San Borondón Island, imagined Canarian land
The island of San Borondón is a popular myth of the Canary Islands. An island that appears and disappears capriciously over the sea. A remote and unknown place that, in any case, is not exclusive to the Archipelago.
The myth must be associated with the journey of the legendary San Brandán de Clonfert, San Borondón, in its Canarian version, although there are also those who relate the existence of the island with ancient Greek legends.
The island of San Brandán is present in countless ancient writings. It is present in medieval European cartography and its evocative legends fill in pages of the nautical mythology of Ireland, Great Britain or Portugal.
Those who claim to have seen it to the west of the Canary Islands, its probable seat, refer to San Borondón as an elusive, innacesible island, always wrapped under a blanket of fog or clouds. Thus, it has been called ‘Non Trubada Island’, ‘La Encantada’. ‘The Lost Island’, ‘The Undercover’ or, that, ‘The Inaccessible’.
It must have seemed so real to ancient generations that until the Treaty of Alcaçovas-Toledo of 1479, which delimited the areas of Atlantic influences in Castile and Portugal, he assigned it as belonging to the Canary Islands and under an eloquent label “still to be won”. Even in March 1520, Magellan gave the name of San Borondón to a bay of what is now the province of Buenos Aires. Then it was believed that this estuary was a piece torn from the elusive Canary Island.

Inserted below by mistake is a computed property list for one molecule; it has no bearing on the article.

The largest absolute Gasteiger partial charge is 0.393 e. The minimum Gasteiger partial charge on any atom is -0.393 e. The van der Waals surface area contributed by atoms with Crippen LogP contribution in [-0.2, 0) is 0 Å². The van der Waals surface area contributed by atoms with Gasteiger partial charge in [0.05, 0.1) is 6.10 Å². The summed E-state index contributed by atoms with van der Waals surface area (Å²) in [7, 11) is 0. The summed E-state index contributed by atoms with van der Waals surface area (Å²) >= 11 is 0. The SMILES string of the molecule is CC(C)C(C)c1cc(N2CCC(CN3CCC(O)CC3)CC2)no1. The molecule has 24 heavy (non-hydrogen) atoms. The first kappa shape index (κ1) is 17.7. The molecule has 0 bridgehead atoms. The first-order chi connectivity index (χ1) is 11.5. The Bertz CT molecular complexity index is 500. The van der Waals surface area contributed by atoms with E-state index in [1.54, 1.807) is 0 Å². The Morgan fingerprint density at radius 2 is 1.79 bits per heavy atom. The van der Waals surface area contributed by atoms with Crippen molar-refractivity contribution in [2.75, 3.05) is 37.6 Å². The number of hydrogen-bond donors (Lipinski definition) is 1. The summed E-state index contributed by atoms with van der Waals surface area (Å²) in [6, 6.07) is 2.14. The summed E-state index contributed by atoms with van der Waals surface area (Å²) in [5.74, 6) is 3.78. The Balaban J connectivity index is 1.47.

So real should this island promise have seemed to you, that conquest expeditions were organized for several centuries. In the Canary Islands, in the 16th centuries; XVII and XVIII, they discovered the discovering expeditions to find the island of San Borondón. Thus, Hernán Pérez de Grado, regent of the Royal Audience of the Canary Islands, claimed to have been in it in 1570, even having lost some of its people on the Borondonian coast.
They say that they also came to her, the governor of La Palma, Fernando Villalobos, with three ships, Alonso de Espinosa, governor of El Hierro, as well as Pedro Vello, Portuguese pilot. In 1604, Gaspar Pérez de Acosta and Fray Lorenzo de Pinedo searched for it but only saw clouds. Gaspar Domínguez, a pilot from Santa Cruz de Tenerife, looked for her on behalf of the Captain General of the Canary Islands with the intention of confirming the insistent reports of sightings.
In 2005, in Las Palmas de Gran Canaria and Santa Cruz de Tenerife an exhibition of a trip made to San Borondón in 1865 by a British expedition could be seen. The organizers said they have compiled drawings and photographs of the discovery mission, material from an old collection found in the Antipodes.
Modern science claims to have found an explanation for the existence of this nonexistent island. It would then be about refraction phenomena, mirages, in the sea or accumulations of clouds with characteristic shapes.
But, be that as it may, for the Canaries, the island of San Borondón is as real as their dreams and illusions.
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